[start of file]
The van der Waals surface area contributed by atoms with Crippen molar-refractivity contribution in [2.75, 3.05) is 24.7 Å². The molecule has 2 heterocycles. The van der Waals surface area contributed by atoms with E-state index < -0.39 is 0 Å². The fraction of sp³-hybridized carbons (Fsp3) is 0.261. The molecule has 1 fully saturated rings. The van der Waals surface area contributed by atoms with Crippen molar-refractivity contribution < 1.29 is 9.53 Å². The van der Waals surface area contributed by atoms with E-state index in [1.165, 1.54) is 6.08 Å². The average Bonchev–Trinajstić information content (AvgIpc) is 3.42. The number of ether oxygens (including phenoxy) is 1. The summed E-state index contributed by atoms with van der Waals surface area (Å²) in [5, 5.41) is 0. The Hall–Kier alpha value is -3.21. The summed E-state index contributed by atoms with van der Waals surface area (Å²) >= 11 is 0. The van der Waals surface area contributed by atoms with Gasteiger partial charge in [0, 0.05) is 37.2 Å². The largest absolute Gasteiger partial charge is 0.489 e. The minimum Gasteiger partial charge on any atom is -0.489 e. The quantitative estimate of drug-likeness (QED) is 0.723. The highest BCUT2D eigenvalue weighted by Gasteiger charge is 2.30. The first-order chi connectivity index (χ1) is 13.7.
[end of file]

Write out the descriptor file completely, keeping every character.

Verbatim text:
The van der Waals surface area contributed by atoms with Crippen molar-refractivity contribution in [2.75, 3.05) is 24.7 Å². The molecule has 2 heterocycles. The van der Waals surface area contributed by atoms with E-state index < -0.39 is 0 Å². The fraction of sp³-hybridized carbons (Fsp3) is 0.261. The molecule has 1 fully saturated rings. The van der Waals surface area contributed by atoms with Crippen molar-refractivity contribution < 1.29 is 9.53 Å². The van der Waals surface area contributed by atoms with E-state index in [1.165, 1.54) is 6.08 Å². The average Bonchev–Trinajstić information content (AvgIpc) is 3.42. The number of ether oxygens (including phenoxy) is 1. The summed E-state index contributed by atoms with van der Waals surface area (Å²) in [5, 5.41) is 0. The Hall–Kier alpha value is -3.21. The summed E-state index contributed by atoms with van der Waals surface area (Å²) >= 11 is 0. The van der Waals surface area contributed by atoms with Gasteiger partial charge in [0, 0.05) is 37.2 Å². The largest absolute Gasteiger partial charge is 0.489 e. The minimum Gasteiger partial charge on any atom is -0.489 e. The quantitative estimate of drug-likeness (QED) is 0.723. The highest BCUT2D eigenvalue weighted by Gasteiger charge is 2.30. The first-order chi connectivity index (χ1) is 13.7.